A dual-mode nanosensor based on carbon quantum dots and gold nanoparticles for discriminative detection of glutathione in human plasma

A dual-mode nanosensor based on carbon quantum dots and gold nanoparticles for discriminative... 1 Introduction</h5> Glutathione (GSH), a thiol-containing tripeptide (γ-Glu–Cys–Gly), plays key roles in biological systems and serves many cellular functions such as intracellular signal transduction, maintenance of intracellular redox activities, gene regulation, and xenobiotic metabolism ( Dalton et al., 1999; Kanzok et al., 2000; Krauth-Siegel et al., 2005; Meister, 1988; Schirmer et al., 1995 ). The concentration of GSH ranges from millimolar inside the cells of all tissues and organs to micromolar in plasma and other biological fluids such as saliva, cerebrospinal fluid, and urine ( Pastore et al., 2003 ). Abnormal levels of cellular GSH have been linked to a number of diseases, such as leukocyte loss, psoriasis, liver damage, cancer, aging, heart problems, and other ailments ( Lu, 2009; Townsend et al., 2003 ). A decrease in GSH is a risk factor for chronic diseases that may be used to monitor the severity and progress of the diseases ( Lang et al., 2000 ). Because of its important biological roles, research interests to develop efficient methods for the monitoring and determination of GSH under physiological conditions are growing unabated ( Chen et al., 2010a; Monostori et al., 2009 ). In general, the conventional methods for determining GSH http://www.deepdyve.com/assets/images/DeepDyve-Logo-lg.png Biosensors and Bioelectronics Elsevier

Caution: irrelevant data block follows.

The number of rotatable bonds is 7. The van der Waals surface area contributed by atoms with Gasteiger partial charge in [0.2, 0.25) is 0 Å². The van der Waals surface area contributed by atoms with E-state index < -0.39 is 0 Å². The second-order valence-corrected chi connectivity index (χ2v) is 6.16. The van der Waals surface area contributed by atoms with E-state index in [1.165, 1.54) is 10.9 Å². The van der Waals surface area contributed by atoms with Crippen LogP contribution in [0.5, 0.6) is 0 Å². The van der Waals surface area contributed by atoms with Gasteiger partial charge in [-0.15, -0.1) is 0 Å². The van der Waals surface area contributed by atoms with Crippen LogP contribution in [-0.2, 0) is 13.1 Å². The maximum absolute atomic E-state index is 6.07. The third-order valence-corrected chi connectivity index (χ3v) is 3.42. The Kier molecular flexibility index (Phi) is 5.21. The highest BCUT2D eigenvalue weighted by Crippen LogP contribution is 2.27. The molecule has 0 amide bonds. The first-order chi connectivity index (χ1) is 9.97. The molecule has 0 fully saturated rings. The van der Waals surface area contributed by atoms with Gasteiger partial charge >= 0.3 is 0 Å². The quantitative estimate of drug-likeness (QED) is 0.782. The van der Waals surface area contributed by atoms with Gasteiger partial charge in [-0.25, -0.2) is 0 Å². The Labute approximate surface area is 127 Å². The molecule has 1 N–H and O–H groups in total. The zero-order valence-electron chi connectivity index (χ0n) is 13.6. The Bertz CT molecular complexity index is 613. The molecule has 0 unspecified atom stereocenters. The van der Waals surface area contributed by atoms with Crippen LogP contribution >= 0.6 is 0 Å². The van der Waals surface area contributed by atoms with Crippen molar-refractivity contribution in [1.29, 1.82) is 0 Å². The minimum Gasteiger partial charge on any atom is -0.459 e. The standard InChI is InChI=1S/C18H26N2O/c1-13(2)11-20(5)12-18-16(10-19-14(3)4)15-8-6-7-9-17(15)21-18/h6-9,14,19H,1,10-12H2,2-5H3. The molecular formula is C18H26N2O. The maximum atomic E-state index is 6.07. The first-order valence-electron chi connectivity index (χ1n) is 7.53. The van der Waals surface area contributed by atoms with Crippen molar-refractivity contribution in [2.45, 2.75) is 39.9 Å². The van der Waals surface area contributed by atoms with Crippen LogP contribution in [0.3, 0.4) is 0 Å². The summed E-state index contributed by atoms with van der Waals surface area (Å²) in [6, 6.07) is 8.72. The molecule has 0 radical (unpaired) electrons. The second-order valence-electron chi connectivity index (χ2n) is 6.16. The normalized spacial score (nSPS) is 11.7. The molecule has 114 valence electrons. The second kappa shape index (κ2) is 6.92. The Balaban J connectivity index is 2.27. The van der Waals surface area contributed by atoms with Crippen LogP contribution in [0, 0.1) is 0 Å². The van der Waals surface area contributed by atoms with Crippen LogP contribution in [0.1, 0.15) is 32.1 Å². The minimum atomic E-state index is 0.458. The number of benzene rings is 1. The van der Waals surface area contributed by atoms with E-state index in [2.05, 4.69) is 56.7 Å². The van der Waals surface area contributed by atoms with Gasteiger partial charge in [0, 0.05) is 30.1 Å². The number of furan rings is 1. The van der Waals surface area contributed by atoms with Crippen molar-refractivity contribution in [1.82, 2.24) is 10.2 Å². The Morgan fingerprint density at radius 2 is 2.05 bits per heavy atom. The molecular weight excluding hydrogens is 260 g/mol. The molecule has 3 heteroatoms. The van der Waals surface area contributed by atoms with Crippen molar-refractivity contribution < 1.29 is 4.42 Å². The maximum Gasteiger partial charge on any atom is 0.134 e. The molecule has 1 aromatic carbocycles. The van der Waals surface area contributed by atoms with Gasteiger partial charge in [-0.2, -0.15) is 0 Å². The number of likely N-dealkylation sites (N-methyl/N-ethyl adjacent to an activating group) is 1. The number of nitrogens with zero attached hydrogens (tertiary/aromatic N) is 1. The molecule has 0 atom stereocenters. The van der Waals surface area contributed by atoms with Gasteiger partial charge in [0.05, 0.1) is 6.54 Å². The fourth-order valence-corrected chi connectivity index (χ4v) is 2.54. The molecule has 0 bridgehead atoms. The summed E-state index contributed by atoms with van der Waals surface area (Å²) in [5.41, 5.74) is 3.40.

A dual-mode nanosensor based on carbon quantum dots and gold nanoparticles for discriminative detection of glutathione in human plasma

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Publisher
Elsevier
Copyright
Copyright © 2014 Elsevier B.V.
ISSN
0956-5663
D.O.I.
10.1016/j.bios.2013.12.038
Publisher site
See Article on Publisher Site

Abstract

1 Introduction</h5> Glutathione (GSH), a thiol-containing tripeptide (γ-Glu–Cys–Gly), plays key roles in biological systems and serves many cellular functions such as intracellular signal transduction, maintenance of intracellular redox activities, gene regulation, and xenobiotic metabolism ( Dalton et al., 1999; Kanzok et al., 2000; Krauth-Siegel et al., 2005; Meister, 1988; Schirmer et al., 1995 ). The concentration of GSH ranges from millimolar inside the cells of all tissues and organs to micromolar in plasma and other biological fluids such as saliva, cerebrospinal fluid, and urine ( Pastore et al., 2003 ). Abnormal levels of cellular GSH have been linked to a number of diseases, such as leukocyte loss, psoriasis, liver damage, cancer, aging, heart problems, and other ailments ( Lu, 2009; Townsend et al., 2003 ). A decrease in GSH is a risk factor for chronic diseases that may be used to monitor the severity and progress of the diseases ( Lang et al., 2000 ). Because of its important biological roles, research interests to develop efficient methods for the monitoring and determination of GSH under physiological conditions are growing unabated ( Chen et al., 2010a; Monostori et al., 2009 ). In general, the conventional methods for determining GSH

Journal

Biosensors and BioelectronicsElsevier

Published: Jun 15, 2014

References

  • J. Phys. Chem. C
    Banerjee, S.; Kar, S.; Perez, J.M.; Santra, S.
  • Angew. Chem. Int. Ed.
    Schirmer, R.H.; Müller, J.G.; Krauth-Siegel, R.L.

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